What are the privacy laws in Canada?
June 6, 2022
There are various privacy laws in Canada that apply in different contexts, but this post will focus on two laws that marketers and publishers should be aware of: PIPEDA, which is currently in effect and may undergo additional changes, and Quebec’s privacy law, Bill 64, most of which will go into effect in 2023 and may set a precedent for federal and/or other provincial privacy laws.
Quebec Bill 64 and discussions around potential amendments to PIPEDA demonstrate recent efforts underway to modernize Canada privacy laws to bring them more into line with the realities of today’s digital marketing and advertising ecosystem.
My company is headquartered outside Canada; do PIPEDA and Quebec’s Bill 64 apply?
Regardless of their headquarters, all businesses that operate in Canada and handle personal information that is transferred across provincial or national borders, or within certain sectors, such as banking, telecommunications or transportation, are subject to PIPEDA.
There are certain provincial private-sector laws that have been “deemed substantially similar to” PIPEDA, like Quebec’s Bill 64, which apply to most organizations that operate within the applicable province.
Quebec’s Bill 64 applies to the collection, holding, use or communication to third parties of personal information in the course of carrying on a private enterprise operating in Quebec.
What are the fines under Canadian privacy laws?
Under Bill 64, organizations may be liable for penalties up to the greater of CAD 10 million and 2% of global turnover, or in the case of penal proceedings, the greater of CAD 25 million and 4% of global turnover, which may be doubled in the event of subsequent offenses.
Under PIPEDA, organizations may be liable for fines up to CAD 100,000.
What is PIPEDA?
PIPEDA stands for the Personal Information Protection and Electronic Documents Act and it went into effect way back in 2000. It has been amended on occasion since then, most significantly with the addition of breach notification obligations in 2015, but recent years have seen a push for a more significant overhaul.
The last attempt at an overhaul of PIPEDA died in 2021. However, in May 2022, the Office of the Privacy Commissioner of Canada (OPC) issued key recommendations for federal privacy legislation that would protect digital innovation while recognizing privacy as a fundamental human right. Specifically, the OPC recommends a privacy law that enables responsible innovation, adopts a rights-based framework, increases corporate accountability, ensures interoperability of laws, adopts quick and effective remedies, and gives the OPC tools to adopt a risk-based approach while being transparent.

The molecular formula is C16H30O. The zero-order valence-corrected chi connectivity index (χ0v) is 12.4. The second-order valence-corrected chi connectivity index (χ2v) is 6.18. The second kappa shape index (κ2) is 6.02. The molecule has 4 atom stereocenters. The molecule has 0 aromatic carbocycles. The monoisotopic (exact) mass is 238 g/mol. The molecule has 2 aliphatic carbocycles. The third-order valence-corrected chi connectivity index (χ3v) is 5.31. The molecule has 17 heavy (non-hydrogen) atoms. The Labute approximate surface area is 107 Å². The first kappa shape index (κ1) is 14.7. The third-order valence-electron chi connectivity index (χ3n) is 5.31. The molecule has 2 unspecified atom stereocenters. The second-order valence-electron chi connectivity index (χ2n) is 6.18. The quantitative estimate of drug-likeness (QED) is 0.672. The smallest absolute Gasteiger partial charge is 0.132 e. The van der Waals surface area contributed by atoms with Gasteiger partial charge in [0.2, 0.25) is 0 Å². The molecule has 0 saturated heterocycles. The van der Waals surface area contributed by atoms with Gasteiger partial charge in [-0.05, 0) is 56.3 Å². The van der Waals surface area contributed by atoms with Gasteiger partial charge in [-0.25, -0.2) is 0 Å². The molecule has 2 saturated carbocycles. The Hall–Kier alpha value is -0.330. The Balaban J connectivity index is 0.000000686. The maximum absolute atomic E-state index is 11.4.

In September 2021, Quebec passed their own privacy law, Bill 64, which received strong support from the OPC.
What is Quebec’s data privacy law?
Quebec’s privacy law, known as Bill 64, comes into force in three phases, with most of the substantive provisions (including provisions affecting consent mechanisms) coming into force in September 2023. It has a number of new requirements that bring it into closer alignment with GDPR with regard to transparency and consent, although there are some definite distinctions between the two laws. Due to this, the IAB Canada has been working to expedite a TCF framework for Canada. The TCF framework, originally designed for GDPR, lends itself to a Canadian adaptation. The TCF Canada framework is expected to be launched later this year, so watch this space.
Transparency requirements under Quebec’s privacy law
Quebec’s transparency requirements are fairly similar to GDPR, although Bill 64 contains more specific transparency requirements with respect to technologies used for profiling.
Organizations must provide the following information to individuals upon collection of their personal information:
- the purposes of the collection;
- the means of collection;
- the rights of access and rectification; and
- the person’s right to withdraw consent to the communication or use of the information collected.
If applicable, the following information must also be provided:
- the name of the third party for whom the information is being collected;
- the categories of third parties to which it is necessary to communicate the information for the purposes of the collection (i.e. service providers);
- the possibility that personal information could be communicated outside Québec
Organizations must also inform individuals of any collection of personal information using a technology that includes functions allowing the individual to be identified, located or profiled, as well as the means available to activate such functions.
Consent requirements under Quebec’s privacy law
Unlike GDPR, under Quebec’s Bill 64 consent can, in most circumstances, be implicit, rather than explicit; in other words, except in certain circumstances such as collecting sensitive personal information, a user’s continuation after receiving the privacy notice is sufficient to constitute consent, even if the user is not explicitly asked to check a box or click “I agree”.
In the case of sensitive data, express consent is required, and consent for persons under 14 years old must be provided by a guardian.
If you’re interested in learning more about using a CMP to help you comply with Canada privacy law, contact us.
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